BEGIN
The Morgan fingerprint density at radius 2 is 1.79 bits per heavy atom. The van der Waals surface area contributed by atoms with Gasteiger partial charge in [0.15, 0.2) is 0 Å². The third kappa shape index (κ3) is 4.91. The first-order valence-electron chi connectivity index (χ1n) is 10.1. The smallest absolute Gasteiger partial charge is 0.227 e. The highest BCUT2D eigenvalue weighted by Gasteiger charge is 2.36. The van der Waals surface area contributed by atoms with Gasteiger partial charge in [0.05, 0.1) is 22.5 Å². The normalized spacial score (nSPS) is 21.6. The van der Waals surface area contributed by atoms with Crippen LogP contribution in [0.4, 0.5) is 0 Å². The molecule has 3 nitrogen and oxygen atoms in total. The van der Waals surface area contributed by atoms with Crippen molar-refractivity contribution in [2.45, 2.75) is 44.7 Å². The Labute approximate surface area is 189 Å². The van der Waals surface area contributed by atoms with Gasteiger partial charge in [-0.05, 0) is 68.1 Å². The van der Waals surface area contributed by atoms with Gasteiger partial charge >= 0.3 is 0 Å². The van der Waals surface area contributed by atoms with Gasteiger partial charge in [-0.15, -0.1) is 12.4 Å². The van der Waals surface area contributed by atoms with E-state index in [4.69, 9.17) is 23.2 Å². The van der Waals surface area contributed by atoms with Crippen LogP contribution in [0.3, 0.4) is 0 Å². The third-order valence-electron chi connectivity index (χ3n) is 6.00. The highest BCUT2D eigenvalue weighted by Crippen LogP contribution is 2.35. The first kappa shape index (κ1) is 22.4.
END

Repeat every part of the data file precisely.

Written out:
The Morgan fingerprint density at radius 2 is 1.79 bits per heavy atom. The van der Waals surface area contributed by atoms with Gasteiger partial charge in [0.15, 0.2) is 0 Å². The third kappa shape index (κ3) is 4.91. The first-order valence-electron chi connectivity index (χ1n) is 10.1. The smallest absolute Gasteiger partial charge is 0.227 e. The highest BCUT2D eigenvalue weighted by Gasteiger charge is 2.36. The van der Waals surface area contributed by atoms with Gasteiger partial charge in [0.05, 0.1) is 22.5 Å². The normalized spacial score (nSPS) is 21.6. The van der Waals surface area contributed by atoms with Crippen LogP contribution in [0.4, 0.5) is 0 Å². The molecule has 3 nitrogen and oxygen atoms in total. The van der Waals surface area contributed by atoms with Crippen molar-refractivity contribution in [2.45, 2.75) is 44.7 Å². The Labute approximate surface area is 189 Å². The van der Waals surface area contributed by atoms with Gasteiger partial charge in [-0.05, 0) is 68.1 Å². The van der Waals surface area contributed by atoms with Gasteiger partial charge >= 0.3 is 0 Å². The van der Waals surface area contributed by atoms with Gasteiger partial charge in [-0.15, -0.1) is 12.4 Å². The van der Waals surface area contributed by atoms with E-state index in [4.69, 9.17) is 23.2 Å². The van der Waals surface area contributed by atoms with Crippen LogP contribution in [0.3, 0.4) is 0 Å². The third-order valence-electron chi connectivity index (χ3n) is 6.00. The highest BCUT2D eigenvalue weighted by Crippen LogP contribution is 2.35. The first kappa shape index (κ1) is 22.4.